Some companies like Atlassian pay particular attention to company-wide diversity initiatives, ensuring diversity isn’t siloed in one department, and companies like Twitter offer inclusive benefits such as parental leave policies, gender reassignment surgery, partner benefits, and more, while other companies host employee resource groups and other inclusion efforts that do help retain diverse talent across the org chart. Lesbians Who Tech organization puts on an event called “bring a lesbian to work day” where LGBTQ people and allies can help queer women shadow us and learn what it’s like to work in tech. These efforts are laudable, but overall in the tech industry, we don’t do enough to explicitly attract and retain minorities in non-engineering roles. Here are some ideas for extending tech diversity initiatives to the entire company.

Immersion programs for aspiring engineers are great–we need similar programs for non-technical roles, too

The diversity initiatives that have been shown to work for increasing minorities in engineering roles can also be applied to non-technical roles. For example, to help address the gap between the tech pipeline and hires, Girls Who Code offers immersion opportunities so that girls who are learning how to code can get a glimpse into what it will be like if they work at a tech company. Coding bootcamps now help people from all backgrounds gain the skills they need to be successful in programming and data science roles. These bootcamps, immersion programs and “pipeline cultivation” for programming can work for attracting diverse talent in non-technical roles, too. The assumption may be that these aren’t necessary for filling non-technical roles; after all, coding is a specific skill, and many non-technical roles don’t require additional training for candidates to be successful–but I would argue that’s untrue.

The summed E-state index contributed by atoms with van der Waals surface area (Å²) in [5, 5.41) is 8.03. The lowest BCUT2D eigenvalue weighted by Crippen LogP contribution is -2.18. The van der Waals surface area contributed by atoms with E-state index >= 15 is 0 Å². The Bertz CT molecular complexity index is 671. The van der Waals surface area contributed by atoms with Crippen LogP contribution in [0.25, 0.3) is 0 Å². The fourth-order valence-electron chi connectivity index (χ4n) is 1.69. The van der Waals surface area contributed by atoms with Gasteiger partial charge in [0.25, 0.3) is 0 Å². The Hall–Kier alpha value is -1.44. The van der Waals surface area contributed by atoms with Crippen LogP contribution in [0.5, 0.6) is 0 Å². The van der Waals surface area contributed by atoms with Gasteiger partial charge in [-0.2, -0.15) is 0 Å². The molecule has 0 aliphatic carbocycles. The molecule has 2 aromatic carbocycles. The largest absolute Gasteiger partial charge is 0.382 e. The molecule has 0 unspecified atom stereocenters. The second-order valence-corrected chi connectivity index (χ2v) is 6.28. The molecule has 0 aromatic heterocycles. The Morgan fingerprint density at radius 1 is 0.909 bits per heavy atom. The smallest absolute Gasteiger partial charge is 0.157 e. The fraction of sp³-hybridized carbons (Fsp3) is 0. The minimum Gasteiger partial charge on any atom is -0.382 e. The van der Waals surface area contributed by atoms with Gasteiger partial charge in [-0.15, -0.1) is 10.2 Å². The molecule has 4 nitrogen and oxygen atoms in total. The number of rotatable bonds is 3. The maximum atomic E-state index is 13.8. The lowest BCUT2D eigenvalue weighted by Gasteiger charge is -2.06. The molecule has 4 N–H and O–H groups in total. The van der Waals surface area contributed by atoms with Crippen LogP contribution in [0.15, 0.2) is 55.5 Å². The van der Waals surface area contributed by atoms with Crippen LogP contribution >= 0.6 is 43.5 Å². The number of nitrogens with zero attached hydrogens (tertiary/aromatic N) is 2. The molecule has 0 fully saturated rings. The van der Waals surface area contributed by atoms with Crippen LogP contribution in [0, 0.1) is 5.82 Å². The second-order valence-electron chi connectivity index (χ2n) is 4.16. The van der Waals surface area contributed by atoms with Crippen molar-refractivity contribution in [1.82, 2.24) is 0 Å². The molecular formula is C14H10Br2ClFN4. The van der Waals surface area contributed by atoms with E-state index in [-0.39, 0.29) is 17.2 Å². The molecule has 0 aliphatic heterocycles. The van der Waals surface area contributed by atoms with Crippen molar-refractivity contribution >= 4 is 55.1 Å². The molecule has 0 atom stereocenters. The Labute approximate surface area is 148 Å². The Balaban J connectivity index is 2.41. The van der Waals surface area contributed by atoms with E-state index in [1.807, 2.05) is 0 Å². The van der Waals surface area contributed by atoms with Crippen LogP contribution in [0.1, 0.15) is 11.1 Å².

There are candidates who are qualified skill-wise for non-technical roles but who don’t know how to break into tech or don’t think the industry is for them. In addition, many minority candidates who have experience working in tech in non-technical roles aren’t getting hired or promoted. Organized immersion and training programs targeting non-technical fields could build the confidence and exposure needed to be successful in tech’s unique environment.

Identify cultures within your organization that are disadvantaging women and minorities, then set goals around, measure and publish diversity stats for the whole company